This study was designed to assess the effectiveness of a Health Education Program (HEP) for improving the well-being and reducing the health care use and cost of care of frail older outpatient veterans, and for improving the well-being of their spouse caregivers. HEP is a multi-component group program delivered in 8 weekly, 2-hour sessions, and 10 monthly 2-hour follow-up sessions, it includes emotion-focused and problem focused coping strategies, education and support.
The objectives of this study are to evaluate: 1) effects of HEP on the perceived health status, emotional well-being, and social support of frail veterans; 2) effects of HEP on the perceived health, emotional well-being, social support, burden levels, self-appraisal of change, pressing problems associated with caregiving, knowledge and use of community resources by caregiver; and 3) effects of HEP on the health care use and costs of care recipients.
HEP was evaluated using a randomized control group design. The design has two levels of intervention, HEP vs. Usual Care (UC), 3 VA medical centers (VAMCs), and 4 times of measurement (at baseline, after the 8th HEP meeting, and at 1 and 2 years after baseline). Data reported here are for 8 week and 1-year psychosocial outcomes and 18 months for VA cost. Caregivers and veterans (n = 466) were randomized in 3 VAMCs, 114 to UC and 119 to HEP. The typical caregiver was 68 years old, married, white, female, with some college education and living with the veteran. The typical veteran care recipient was 74 years old, white, male with some college education, and suffered from one or more chronic health problems. Fifteen HEP groups were conducted. Caregivers and recipients were assessed on: 1) health and functional status; 2) emotional well-being; and 3) social support. In addition, caregivers were assessed for change in coping skills, change in burden level, pressing problems, and knowledge and use of community resources. Data was analyzed using random effects regression models.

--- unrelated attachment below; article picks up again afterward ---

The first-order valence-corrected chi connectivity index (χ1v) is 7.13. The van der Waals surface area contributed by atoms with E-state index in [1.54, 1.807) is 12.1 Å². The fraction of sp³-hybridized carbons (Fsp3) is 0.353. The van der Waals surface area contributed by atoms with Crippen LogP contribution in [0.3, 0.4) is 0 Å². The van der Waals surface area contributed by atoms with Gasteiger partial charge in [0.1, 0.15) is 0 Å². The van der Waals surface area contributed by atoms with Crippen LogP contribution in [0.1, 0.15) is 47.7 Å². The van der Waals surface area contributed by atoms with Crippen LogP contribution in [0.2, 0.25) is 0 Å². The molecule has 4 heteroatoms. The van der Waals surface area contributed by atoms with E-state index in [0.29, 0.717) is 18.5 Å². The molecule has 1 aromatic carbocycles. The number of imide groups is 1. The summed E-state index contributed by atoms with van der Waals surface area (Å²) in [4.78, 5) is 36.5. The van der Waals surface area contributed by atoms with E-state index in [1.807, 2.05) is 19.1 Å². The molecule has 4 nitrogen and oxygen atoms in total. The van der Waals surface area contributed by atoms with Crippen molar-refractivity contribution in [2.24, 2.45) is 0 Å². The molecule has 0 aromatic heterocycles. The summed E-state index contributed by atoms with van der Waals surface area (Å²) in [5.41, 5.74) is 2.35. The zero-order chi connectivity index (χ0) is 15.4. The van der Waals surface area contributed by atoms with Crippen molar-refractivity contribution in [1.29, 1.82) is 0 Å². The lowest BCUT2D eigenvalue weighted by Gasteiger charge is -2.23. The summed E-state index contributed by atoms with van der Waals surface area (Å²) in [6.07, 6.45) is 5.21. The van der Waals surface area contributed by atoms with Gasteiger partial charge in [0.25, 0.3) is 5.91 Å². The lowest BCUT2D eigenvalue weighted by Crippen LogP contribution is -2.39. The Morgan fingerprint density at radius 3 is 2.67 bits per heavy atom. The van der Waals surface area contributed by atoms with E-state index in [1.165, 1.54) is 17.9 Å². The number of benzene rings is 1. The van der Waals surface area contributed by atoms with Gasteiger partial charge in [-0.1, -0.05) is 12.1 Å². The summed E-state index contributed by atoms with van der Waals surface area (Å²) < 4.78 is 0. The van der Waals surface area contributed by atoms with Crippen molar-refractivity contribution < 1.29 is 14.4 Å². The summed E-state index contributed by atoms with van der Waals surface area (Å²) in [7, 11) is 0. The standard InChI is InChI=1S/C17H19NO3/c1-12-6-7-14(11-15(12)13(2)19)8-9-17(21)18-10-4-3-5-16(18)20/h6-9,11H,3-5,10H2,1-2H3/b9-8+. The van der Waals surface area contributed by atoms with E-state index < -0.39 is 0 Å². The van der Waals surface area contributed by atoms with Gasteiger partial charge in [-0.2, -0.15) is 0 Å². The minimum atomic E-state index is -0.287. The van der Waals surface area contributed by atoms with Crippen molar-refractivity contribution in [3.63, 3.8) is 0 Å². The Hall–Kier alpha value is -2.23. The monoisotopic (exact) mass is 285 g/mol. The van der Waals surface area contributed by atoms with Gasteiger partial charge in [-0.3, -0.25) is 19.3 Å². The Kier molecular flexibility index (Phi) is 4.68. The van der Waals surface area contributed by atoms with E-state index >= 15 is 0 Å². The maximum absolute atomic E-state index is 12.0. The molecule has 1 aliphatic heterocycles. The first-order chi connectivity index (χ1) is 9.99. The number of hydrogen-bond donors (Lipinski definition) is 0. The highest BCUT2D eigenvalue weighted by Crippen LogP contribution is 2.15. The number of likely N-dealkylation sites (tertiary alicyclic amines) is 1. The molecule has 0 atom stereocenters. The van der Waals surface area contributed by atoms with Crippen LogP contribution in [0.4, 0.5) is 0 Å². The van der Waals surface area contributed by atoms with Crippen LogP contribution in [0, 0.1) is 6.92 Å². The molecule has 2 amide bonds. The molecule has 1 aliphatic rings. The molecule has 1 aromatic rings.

HEP was not effective in improving the perceived health status or emotional well-being of veterans. HEP had a positive effect on veterans for only 1 of 8 types of social support, reliable alliance. There was no significant difference between groups for total VA health care cost. For caregivers, HEP had significantly positive effects on: 1) subjective demand burden level; 2) stress of pressing problems associated with caregiving; 3) effectiveness managing pressing problems; 4) knowledge about aging, their spouses’ illness, and community resources; 5) thoughts, feelings, and actions in the caregiving situation; 6) improving the quality of the couples’ relationship; 7) increasing the extent to which caregivers took care of their own needs; 8) increasing perceived competence in caregiving; and 9) use of community resources. HEP did not, however, have any impact on caregiver perceived health status, emotional well-being, or social support. Audiotapes used for treatment integrity revealed caregivers found HEP helpful.
Contrary to hypotheses, and the findings of a previous study, HEP had little impact on frail veterans at 1 year or health care costs at 18 months. HEP participation had many positive impacts on caregivers. It increased their use of community services, reduced the perceived demands of the caregiving situation, reduced the stress of problem behaviors and increased effectiveness in dealing with them, educated caregivers about aging and their spouses’ illness, helped caregivers to change they way they think, feel, and act in caregiving situations, and helped them to take better care of themselves.
None at this time.
Aging, Older Veterans' Health and Care
Epidemiology, Treatment - Observational, Prevention
Caregivers – not professionals, Education (patient), Frail elderly
Caregivers, Frail Elderly